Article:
Now let me get right to the questions I know you’re ready to tweet my way, particularly about one funder: Have I sold out to Facebook? Well, in the end, you will be the judge of that. For a few years now, I have been working hard to try to build bridges between the publishers and the platforms and I’ve had the audacity to tell both Facebook and Google what I think they should do for journalism. So when Facebook knocks on the door and says they want to help journalism, who am I to say I won’t help them help us? When Google started its Digital News Initiative in Europe, I similarly embraced the effort and I have been impressed at the impact it has had on building a productive relationship between Google and publishers.
Sarah and I worked hard in negotiations to assure CUNY’s and our independence. Facebook — and the other funders and participants present and future — are collaborators in this effort. But we designed the governance to assure that neither Facebook nor any other funder would have direct control over grants and to make sure that we would not be put in a position of doing anything we did not want to do. Note also that I am personally receiving no funds from Facebook, just as I’ve never been paid by Google (though I have had travel expenses reimbursed). We hope to also work with multiple platforms in the future; discussions are ongoing. I will continue to criticize and defend them as deserved.
My greatest hope is that this Initiative will provide the opportunity to work with Facebook and other platforms on reimagining news, on supporting innovation, on sharing data to study the public conversation, and on supporting news literacy broadly defined.
The work has already begun. A week and a half ago, we convened a meeting of high-level journalists and representatives from platforms (both Facebook and Google), ad agencies, brands, ad networks, ad tech, PR, politics, researchers, and foundations for a Chatham-House-rule discussion about propaganda and fraud (née “fake news”). We looked at research that needs to be done and at public education that could help.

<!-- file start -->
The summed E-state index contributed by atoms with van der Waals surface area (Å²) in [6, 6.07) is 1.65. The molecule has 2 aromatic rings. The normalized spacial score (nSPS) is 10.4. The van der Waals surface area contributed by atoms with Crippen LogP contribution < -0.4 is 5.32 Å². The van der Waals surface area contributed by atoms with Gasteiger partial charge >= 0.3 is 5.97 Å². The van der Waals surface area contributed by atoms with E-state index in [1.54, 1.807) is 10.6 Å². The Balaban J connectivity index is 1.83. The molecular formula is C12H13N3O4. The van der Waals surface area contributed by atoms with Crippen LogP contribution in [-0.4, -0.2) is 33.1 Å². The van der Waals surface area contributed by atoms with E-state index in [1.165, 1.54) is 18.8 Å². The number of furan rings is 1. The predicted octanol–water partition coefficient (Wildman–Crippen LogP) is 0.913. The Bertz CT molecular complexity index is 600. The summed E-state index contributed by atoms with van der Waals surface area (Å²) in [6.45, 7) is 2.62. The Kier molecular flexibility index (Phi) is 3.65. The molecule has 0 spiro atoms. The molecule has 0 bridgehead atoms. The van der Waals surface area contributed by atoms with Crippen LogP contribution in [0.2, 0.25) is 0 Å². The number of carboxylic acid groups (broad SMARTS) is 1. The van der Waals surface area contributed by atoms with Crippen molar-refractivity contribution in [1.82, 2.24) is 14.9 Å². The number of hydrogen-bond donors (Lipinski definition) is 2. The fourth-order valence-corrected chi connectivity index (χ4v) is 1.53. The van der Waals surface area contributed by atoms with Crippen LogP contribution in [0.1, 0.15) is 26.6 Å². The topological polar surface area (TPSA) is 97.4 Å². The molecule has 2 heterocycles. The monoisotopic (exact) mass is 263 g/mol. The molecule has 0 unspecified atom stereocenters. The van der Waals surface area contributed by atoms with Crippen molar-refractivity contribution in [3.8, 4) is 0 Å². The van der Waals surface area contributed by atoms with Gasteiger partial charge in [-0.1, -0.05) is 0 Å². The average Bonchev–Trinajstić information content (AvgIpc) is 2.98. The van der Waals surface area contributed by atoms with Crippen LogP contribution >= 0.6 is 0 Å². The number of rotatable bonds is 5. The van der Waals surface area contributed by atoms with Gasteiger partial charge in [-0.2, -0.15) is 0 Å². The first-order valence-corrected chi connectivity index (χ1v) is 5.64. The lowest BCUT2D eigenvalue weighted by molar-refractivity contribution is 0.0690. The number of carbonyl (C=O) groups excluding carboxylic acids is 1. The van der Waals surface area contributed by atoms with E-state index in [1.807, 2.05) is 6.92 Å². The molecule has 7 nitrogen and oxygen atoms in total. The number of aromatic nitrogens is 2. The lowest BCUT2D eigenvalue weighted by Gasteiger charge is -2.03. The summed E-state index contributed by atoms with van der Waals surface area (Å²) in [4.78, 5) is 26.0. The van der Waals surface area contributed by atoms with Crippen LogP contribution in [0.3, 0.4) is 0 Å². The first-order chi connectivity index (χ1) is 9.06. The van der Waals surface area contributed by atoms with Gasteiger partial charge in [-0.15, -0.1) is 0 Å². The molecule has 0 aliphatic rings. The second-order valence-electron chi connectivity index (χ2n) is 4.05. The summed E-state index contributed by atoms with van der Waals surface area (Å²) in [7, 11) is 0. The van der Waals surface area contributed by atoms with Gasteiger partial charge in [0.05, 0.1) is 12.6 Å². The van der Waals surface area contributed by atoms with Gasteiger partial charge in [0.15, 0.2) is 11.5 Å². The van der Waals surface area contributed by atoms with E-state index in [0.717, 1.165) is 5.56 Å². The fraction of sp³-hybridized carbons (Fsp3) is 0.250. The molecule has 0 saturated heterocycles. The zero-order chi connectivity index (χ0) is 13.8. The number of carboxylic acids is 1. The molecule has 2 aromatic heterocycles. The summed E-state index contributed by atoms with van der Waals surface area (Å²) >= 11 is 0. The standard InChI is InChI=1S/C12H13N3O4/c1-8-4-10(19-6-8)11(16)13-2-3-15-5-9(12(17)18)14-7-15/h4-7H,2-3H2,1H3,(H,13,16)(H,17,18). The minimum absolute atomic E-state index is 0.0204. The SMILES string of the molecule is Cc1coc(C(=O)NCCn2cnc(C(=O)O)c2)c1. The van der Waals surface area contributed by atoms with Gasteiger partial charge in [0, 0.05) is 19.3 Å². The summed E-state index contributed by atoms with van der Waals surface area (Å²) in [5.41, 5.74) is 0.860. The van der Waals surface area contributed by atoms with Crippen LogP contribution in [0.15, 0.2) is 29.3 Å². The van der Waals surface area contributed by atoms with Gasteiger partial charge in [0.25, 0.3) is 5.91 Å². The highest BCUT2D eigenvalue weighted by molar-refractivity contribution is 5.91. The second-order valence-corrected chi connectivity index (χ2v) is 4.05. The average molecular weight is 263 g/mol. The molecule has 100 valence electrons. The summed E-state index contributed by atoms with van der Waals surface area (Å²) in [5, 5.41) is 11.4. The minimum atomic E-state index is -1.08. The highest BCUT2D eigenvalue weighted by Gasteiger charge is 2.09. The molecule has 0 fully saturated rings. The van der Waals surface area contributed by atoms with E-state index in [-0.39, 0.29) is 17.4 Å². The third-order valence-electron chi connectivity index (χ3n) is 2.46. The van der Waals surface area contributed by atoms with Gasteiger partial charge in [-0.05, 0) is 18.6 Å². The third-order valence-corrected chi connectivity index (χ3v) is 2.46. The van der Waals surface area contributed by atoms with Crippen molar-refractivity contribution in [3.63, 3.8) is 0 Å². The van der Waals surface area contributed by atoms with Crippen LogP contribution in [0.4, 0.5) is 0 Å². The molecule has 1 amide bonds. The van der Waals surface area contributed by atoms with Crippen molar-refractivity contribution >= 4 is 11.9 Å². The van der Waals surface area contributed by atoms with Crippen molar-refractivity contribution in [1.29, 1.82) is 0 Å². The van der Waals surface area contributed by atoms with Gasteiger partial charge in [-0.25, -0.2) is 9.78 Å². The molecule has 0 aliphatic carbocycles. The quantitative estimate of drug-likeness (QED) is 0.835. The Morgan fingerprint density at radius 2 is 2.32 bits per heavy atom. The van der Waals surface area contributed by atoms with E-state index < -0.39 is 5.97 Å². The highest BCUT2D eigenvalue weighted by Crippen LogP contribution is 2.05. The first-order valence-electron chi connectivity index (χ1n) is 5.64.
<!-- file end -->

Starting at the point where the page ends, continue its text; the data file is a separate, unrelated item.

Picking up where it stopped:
The meeting ended with a tangible plan. We will investigate gathering and sharing many sets of signals about both quality and suspicion that publishers, platforms, ad networks, ad agencies, and brands can use — according to their own formulae — to decide not just what sites to avoid but better yet what journalism to support. That’s the flight to quality I have been hoping to see. I would like us to support this work as a first task of our new Initiative.
We will fund research. I want to start by learning what we already know about the public conversation: what people share, what motivates them to share it, what can have an impact on informing the conversation, and so on. We will reach out to the many researchers working in this field — danah boyd (read her latest!) of Data & Society, Zeynep Tufekci of UNC, Claire Wardle of First Draft, Duncan Watts and David Rothschild of Microsoft Research, Kate Starbird (who just published an eye-opening paper on alternative narratives of news) of the University of Washington, Rasmus Kleis Nielsen of the Reuters Institute, Charlie Beckett of POLIS-LSE, and others. I would like us to examine what it means to be informed so we can judge the effectiveness of our — indeed, of journalism’s — work.
We will fund projects that bring journalism to the public and the conversation in new ways.
We will examine new ways to achieve news literacy, broadly defined, and investigate the roots of trust and mistrust in news.
And we will help convene meetings to look at solutions — no more whining about “fake news,” please.
We will work with organizations around the world; you can see a sampling of them in the release and we hope to work with many more: projects, universities, companies, and, of course, newsrooms everywhere.
We plan to be very focused on a few areas where we can have a measurable impact. That said, I hope we also pursue the high ambition to reinvent journalism for this new age.
But we’re not quite ready. This has all happened very quickly. We are about to start a search for a manager to run this effort with a small staff to help with information sharing and events. As soon as we begin to identify key areas, we will invite proposals. Watch this space.